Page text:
The radical left plans to get into the megachurch business, worshipping … itself. In a profile in Wired, Markos Moulitsas, founder of the uber-left fringe blog, Daily Kos, says he’s going to start a chain of megachurch-like communities across the country for liberals.
At what’s arguably the top of his game, Moulitsas says he’s “going offline” next year, taking his obvious knack for building online communities and applying it to that other great American pastime: sports. And once he gets his network of sports blogs ramped up, he’ll turn to building communities in the real world, a chain of giant meeting places “replicating megachurches for the left” – complete with cafés and child care. Moulitsas has shown he can harness people’s enthusiasm, but he says he doesn’t want a leadership role in these “democracy centers”…
While working on the mechanics of the sports blogs, he plans to embark next year on building real-world destinations for progressives and liberals throughout the Midwest, “cultural outposts” designed to attract thousands of like-minded liberals. “Each one of these would have a vast left-wing conspiracy component,” he says, like leadership training or discussions on progressive issues.
In other words, he’s building Unitarian megachurches. Of course, such “mega”-places already exist outside of Unitarian “societies”, “fellowships”, and churches. They’re called universities.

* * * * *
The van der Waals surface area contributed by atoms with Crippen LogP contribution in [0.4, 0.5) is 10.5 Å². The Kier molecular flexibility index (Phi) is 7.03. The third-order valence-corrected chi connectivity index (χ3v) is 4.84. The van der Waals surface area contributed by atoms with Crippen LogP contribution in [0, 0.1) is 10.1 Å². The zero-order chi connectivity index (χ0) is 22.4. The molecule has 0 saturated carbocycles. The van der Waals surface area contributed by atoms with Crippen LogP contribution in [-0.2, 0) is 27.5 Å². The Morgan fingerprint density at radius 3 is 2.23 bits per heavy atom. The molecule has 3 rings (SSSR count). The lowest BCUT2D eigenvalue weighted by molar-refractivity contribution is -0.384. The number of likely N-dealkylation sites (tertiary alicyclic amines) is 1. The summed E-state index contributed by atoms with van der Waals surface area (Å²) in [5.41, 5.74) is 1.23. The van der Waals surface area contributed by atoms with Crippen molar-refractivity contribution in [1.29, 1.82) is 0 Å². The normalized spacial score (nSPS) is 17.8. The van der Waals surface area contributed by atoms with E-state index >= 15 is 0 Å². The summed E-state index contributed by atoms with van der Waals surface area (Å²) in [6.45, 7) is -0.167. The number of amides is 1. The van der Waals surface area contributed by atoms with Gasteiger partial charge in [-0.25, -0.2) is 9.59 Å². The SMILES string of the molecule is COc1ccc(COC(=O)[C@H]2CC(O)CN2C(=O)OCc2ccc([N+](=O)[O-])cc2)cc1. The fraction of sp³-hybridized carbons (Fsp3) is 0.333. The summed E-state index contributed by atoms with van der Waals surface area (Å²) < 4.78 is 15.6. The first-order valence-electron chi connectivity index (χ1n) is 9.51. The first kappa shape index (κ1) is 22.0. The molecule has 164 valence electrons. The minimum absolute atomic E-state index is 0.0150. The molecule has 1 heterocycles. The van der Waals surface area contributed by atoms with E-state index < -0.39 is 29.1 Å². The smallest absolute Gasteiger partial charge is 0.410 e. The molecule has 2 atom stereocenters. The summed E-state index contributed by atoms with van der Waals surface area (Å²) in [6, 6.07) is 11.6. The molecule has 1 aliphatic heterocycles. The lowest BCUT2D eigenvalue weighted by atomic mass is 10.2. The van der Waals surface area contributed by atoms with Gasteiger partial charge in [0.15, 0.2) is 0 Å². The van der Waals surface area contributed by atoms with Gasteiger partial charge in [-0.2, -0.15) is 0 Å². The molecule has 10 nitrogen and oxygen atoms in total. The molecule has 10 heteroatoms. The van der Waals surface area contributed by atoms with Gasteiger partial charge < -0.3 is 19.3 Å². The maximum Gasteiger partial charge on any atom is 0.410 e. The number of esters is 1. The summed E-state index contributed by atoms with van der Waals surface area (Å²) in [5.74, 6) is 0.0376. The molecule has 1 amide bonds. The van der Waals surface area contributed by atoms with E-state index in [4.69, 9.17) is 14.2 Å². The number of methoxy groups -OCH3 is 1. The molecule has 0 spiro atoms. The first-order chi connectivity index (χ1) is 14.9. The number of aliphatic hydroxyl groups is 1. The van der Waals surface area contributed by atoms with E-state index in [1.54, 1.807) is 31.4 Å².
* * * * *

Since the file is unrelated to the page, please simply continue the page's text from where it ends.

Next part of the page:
In essence, he’s creating a religion without God. It reminds me very much of the Soviets confiscating churches and turning them into museums extolling the wonders of Communism and the Soviets. Didn’t Hitler do something similar, aping churches with temples of fascism? I’m not saying that Kos is a fascist or communist, but in general there seems to be a need within atheistic movements to re-create churches, only replacing God with some human construct, and then ultimately some inhuman construct.
What he’s missing is the foundational principle why people go to these churches. Yes, it’s nice to be around other people who believe as you do, and sure the free wi-fi and coffee shops are convenient, but when it comes down to it, without Christ it’s all an empty shell. I’m not saying that megachurches are great or even to be emulated, but the little truth they manage to hold on to is the reality that if it is not Christ that binds you together, then nothing does.
Either such constructs will collapse under their own weight or they will turn toward a sinister purpose. It’s the inevitable reality of history.